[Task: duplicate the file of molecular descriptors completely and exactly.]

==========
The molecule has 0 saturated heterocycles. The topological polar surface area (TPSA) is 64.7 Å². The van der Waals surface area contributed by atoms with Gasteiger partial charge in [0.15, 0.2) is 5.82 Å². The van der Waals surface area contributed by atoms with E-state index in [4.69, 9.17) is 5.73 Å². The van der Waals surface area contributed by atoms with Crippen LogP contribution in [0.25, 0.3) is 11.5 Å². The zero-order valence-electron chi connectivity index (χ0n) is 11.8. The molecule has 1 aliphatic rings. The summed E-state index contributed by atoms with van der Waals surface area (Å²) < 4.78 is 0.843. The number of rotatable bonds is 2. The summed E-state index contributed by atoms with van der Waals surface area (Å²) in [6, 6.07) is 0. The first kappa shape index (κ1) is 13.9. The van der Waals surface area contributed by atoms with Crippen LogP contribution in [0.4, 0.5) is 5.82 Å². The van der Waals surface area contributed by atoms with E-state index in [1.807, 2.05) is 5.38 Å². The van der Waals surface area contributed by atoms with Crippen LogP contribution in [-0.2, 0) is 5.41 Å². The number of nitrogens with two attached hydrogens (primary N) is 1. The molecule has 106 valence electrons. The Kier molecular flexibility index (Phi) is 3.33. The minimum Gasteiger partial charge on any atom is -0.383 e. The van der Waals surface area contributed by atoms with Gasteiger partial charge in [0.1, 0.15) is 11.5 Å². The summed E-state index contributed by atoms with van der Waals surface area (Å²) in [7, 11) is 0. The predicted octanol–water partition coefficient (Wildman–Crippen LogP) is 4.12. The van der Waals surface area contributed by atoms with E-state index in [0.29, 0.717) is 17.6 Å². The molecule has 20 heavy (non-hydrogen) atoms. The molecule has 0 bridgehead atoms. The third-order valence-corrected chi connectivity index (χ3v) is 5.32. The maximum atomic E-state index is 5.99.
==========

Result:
The molecule has 0 saturated heterocycles. The topological polar surface area (TPSA) is 64.7 Å². The van der Waals surface area contributed by atoms with Gasteiger partial charge in [0.15, 0.2) is 5.82 Å². The van der Waals surface area contributed by atoms with E-state index in [4.69, 9.17) is 5.73 Å². The van der Waals surface area contributed by atoms with Crippen LogP contribution in [0.25, 0.3) is 11.5 Å². The zero-order valence-electron chi connectivity index (χ0n) is 11.8. The molecule has 1 aliphatic rings. The summed E-state index contributed by atoms with van der Waals surface area (Å²) < 4.78 is 0.843. The number of rotatable bonds is 2. The summed E-state index contributed by atoms with van der Waals surface area (Å²) in [6, 6.07) is 0. The first kappa shape index (κ1) is 13.9. The van der Waals surface area contributed by atoms with Crippen LogP contribution in [0.4, 0.5) is 5.82 Å². The van der Waals surface area contributed by atoms with E-state index in [1.807, 2.05) is 5.38 Å². The van der Waals surface area contributed by atoms with Crippen LogP contribution in [-0.2, 0) is 5.41 Å². The number of nitrogens with two attached hydrogens (primary N) is 1. The molecule has 106 valence electrons. The Kier molecular flexibility index (Phi) is 3.33. The minimum Gasteiger partial charge on any atom is -0.383 e. The van der Waals surface area contributed by atoms with Gasteiger partial charge in [0.1, 0.15) is 11.5 Å². The summed E-state index contributed by atoms with van der Waals surface area (Å²) in [7, 11) is 0. The predicted octanol–water partition coefficient (Wildman–Crippen LogP) is 4.12. The van der Waals surface area contributed by atoms with E-state index in [0.29, 0.717) is 17.6 Å². The molecule has 20 heavy (non-hydrogen) atoms. The molecule has 0 bridgehead atoms. The third-order valence-corrected chi connectivity index (χ3v) is 5.32. The maximum atomic E-state index is 5.99.